Schisms and Sects
Written by: Benjamin E. Zeller
Following Bhaktivedanta's death and under the direction of the GBC, these eleven ritviks transitioned into the role of actual gurus, and began initiating disciples under their own names, taking students who considered them their spiritual masters rather than Bhaktivedanta. They also established what became known as the zonal archarya system wherein each guru managed a geographic region as sole religious and temporal leader. After the termination of the zonal archarya system in the 1980s, another system of multiple independent gurus replaced it.
The ritvik controversy emerged when a significant number of ISKCON devotees rejected the authority of the eleven men to serve as gurus, and instead believed them to be ritviks, capable of preaching and teaching Krishna Consciousness, but serving only as intermediaries to the ultimate guru authority, Bhaktivedanta. Each side of the ritvik controversy was able to offer scriptural, theological, and historical evidence to support its contentions, and though the ISKCON governance rejected ritvikism, a significant number of devotees embraced it.
In the late 1990s, ritvik supporters formed the ISKCON Revival Movement, a group that seeks to replace ISKCON's current guru model with a ritvik-based one. The group has attracted the interest of substantial numbers of ISKCON devotees. According to some recent surveys, about one quarter of ISKCON's full-time adherents and half of its congregational members agree that Prabhupada wanted the appointed ritvik gurus to continue as ritviks after his death. Many devotees who support ritvikism remain within ISKCON, but significant numbers have left the International Society and now practice their Krishna Consciousness at home or in small gatherings of like-minded disciples. The ISKCON Revival Movement currently publishes an alternative magazine, entitled Back to Prabhupada, a name that reveals their attachment to the historical origin of ISKCON, even while rejecting the institution.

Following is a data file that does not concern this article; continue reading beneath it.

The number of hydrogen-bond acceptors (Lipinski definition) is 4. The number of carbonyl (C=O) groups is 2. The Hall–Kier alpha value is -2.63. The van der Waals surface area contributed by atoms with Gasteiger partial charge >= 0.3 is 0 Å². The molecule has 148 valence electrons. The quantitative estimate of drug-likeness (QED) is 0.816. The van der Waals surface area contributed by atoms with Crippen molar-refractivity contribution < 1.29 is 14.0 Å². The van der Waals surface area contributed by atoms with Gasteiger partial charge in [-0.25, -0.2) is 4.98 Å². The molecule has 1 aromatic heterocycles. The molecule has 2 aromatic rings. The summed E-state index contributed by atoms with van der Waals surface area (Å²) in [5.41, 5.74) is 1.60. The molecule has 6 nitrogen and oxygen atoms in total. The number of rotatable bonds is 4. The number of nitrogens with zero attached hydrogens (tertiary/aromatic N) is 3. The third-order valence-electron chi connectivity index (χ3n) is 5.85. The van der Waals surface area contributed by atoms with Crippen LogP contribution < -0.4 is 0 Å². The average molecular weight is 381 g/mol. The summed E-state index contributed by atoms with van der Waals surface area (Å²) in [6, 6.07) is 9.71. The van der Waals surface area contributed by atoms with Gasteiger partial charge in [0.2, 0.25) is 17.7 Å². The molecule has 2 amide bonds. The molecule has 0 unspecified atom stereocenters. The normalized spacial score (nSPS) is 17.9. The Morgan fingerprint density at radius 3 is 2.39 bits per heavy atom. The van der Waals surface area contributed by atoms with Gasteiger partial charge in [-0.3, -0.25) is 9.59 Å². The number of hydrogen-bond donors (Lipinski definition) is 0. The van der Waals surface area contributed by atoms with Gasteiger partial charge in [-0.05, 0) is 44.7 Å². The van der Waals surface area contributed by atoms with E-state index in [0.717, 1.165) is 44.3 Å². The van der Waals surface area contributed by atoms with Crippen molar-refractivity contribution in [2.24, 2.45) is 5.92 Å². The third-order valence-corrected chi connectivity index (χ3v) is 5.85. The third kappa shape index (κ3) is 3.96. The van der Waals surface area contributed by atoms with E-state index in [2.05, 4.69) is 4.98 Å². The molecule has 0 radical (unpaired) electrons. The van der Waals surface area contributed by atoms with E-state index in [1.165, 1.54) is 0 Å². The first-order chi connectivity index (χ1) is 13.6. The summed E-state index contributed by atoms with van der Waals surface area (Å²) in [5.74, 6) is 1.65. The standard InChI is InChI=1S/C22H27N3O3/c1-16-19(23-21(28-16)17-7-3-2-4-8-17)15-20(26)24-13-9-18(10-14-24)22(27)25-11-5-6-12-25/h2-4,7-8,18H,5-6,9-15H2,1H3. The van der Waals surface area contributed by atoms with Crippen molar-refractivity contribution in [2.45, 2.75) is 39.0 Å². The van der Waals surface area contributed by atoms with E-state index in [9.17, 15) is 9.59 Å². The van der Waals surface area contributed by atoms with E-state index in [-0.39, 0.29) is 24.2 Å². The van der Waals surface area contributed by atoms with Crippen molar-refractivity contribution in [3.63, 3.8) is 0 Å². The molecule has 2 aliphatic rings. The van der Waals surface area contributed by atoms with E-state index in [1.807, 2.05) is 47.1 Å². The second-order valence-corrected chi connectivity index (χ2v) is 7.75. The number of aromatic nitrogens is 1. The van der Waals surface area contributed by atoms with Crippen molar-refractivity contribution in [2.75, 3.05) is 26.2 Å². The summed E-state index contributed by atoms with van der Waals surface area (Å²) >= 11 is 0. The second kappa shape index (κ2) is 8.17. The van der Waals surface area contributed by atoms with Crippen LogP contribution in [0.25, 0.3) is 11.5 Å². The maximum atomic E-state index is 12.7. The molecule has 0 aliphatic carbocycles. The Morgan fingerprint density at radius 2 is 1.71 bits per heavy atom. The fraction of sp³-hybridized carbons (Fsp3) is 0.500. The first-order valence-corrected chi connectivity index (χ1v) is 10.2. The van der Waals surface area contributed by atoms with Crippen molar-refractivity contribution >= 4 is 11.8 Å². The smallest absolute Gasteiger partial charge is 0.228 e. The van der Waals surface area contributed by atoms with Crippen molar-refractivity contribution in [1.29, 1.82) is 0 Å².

Though far fewer in numbers than either the divisions over other Gaudiya gurus or ritvikism, ISKCON has also experienced schisms when its gurus have formed alternative sectarian groups. Most notable of these is the City of God movement formed by Kirtanananda Swami, also known as Bhaktipada (1937-). One of the original eleven gurus named by Bhaktivedanta, Kirtanananda led the largest ISKCON residential center in North America, the rural West Virginia agricultural commune of New Vrindaban. In 1986, Kirtanananda declared that the community would henceforth be called New Vrindaban City of God, which he dedicated to interfaith religious work. Introducing Christian worship and icons into his religious community, Kirtanananda attempted to fuse Vaishnava and Christian practices. ISKCON expelled the swami and his followers, and his movement subsequently collapsed under accusations of racketeering, conspiracy to murder, and child molestation. Kirtanananda's movement still exists, though with only a handful of members in India and Pakistan. New Vrindaban reverted to normative ISKCON worship and theology in 1994 and was formally re-admitted to ISKCON in 1998.
1. Describe the relationship between Bhaktivedanta's death and the schisms of ISKCON.
2. Who was Goswami, and how did he contribute to ISCKON's first official schism?
3. What was the ritvik controversy about?
4. What sect did Kirtanananda Swami create? Why did it fail?